GOLFER'S ELBOW

This is also referred to as climber’s elbow, little league elbow, pitcher’s elbow, hand shaking politician’s elbow, and rowing elbow. Medically, it is referred to as epicondylitis. Golfer’s Elbow is a form of tendonitis where the inner side of the elbow becomes inflamed. The tendons that are attached to the joints and the muscle and bones in the forearm become inflamed.

Causes of Golfer’s Elbow

Golfer’s Elbow results from the damage to the tendons and muscles that control fingers and wrist. Excess and continuous involvement of the muscles in the forearm or forceful finger and wrist movements cause pain and inflammation in the medial epicondyle of the elbow. Continual swinging, gripping, or flexing creates pulls and micro tears in the tendons, which can result in golfer’s elbow, and can lead to the formation of calcium deposits and scar tissues. Other activities such as hammering, painting, moving the mouse on a computer, chopping wood, and cooking can lead to injury along with athletics.

Symptoms of golfer’s elbow

  • Weakness in the hands and wrists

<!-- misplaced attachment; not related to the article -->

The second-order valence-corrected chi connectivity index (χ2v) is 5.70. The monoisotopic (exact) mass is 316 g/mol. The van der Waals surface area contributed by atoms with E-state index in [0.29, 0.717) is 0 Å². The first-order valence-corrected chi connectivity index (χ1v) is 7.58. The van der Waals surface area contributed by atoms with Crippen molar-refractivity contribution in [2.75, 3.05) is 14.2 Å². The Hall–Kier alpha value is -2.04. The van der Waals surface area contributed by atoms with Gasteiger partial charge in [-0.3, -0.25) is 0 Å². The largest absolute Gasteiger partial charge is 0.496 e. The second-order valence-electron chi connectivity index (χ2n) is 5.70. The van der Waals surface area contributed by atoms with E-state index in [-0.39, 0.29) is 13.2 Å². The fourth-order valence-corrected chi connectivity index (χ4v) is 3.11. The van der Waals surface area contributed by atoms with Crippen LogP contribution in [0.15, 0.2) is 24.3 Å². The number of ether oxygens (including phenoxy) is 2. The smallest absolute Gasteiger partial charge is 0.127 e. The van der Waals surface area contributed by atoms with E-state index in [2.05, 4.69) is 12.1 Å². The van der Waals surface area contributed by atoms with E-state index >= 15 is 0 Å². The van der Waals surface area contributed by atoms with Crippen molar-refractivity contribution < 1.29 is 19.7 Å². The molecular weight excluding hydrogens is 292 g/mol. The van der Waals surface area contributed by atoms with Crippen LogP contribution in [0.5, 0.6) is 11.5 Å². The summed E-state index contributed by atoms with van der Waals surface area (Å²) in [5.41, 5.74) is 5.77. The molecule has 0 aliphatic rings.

• Stiffness in the elbow
  • Numbness or tingling sensation running into the fingers
  • Pain and tenderness on the inner part of the elbow
  • Inability to bend the elbow
  • Warm and inflamed elbow with fever
  • Elbow appears to be deformed

Treatment of golfer’s elbow

Golfer’s elbow can be treated simply by resting until the pain subsides. Application of ice packs in the affected area is also an option to reduce inflammation and pain along with elevation and compression. You can also use a forearm strap or an elastic bandage to reduce the load on the elbow and continue with strengthening and stretching exercise when the pain is less. There are also some over-the-counter pain relievers that can be helpful in relieving the pain, if all these fail, the doctor will usually recommend cortisone injections. In situations where the signs and symptoms do not respond to these conservative treatments for more than six months or in cases of severe golfer’s elbow, surgery will be recommended. However, there are new techniques that have been developed as alternatives to surgery. These techniques include Amniotic Regenerative Cell Therapy. They can heal more efficiently and more quickly. At Neuropathy & Pain Centers of Texas, our partner healthcare providers offer this alternative procedure to ensure that your treatment is painless. We utilize Amniotic Regenerative Cell Therapy to both heal and build new tissue for damaged or inflamed ligaments and tissues. This innovative treatment method has already been proven effective in clinical studies. You can contact us to learn more about how these procedures can help repair your golfer’s elbow.  We look forward to helping you live a pain-free life!

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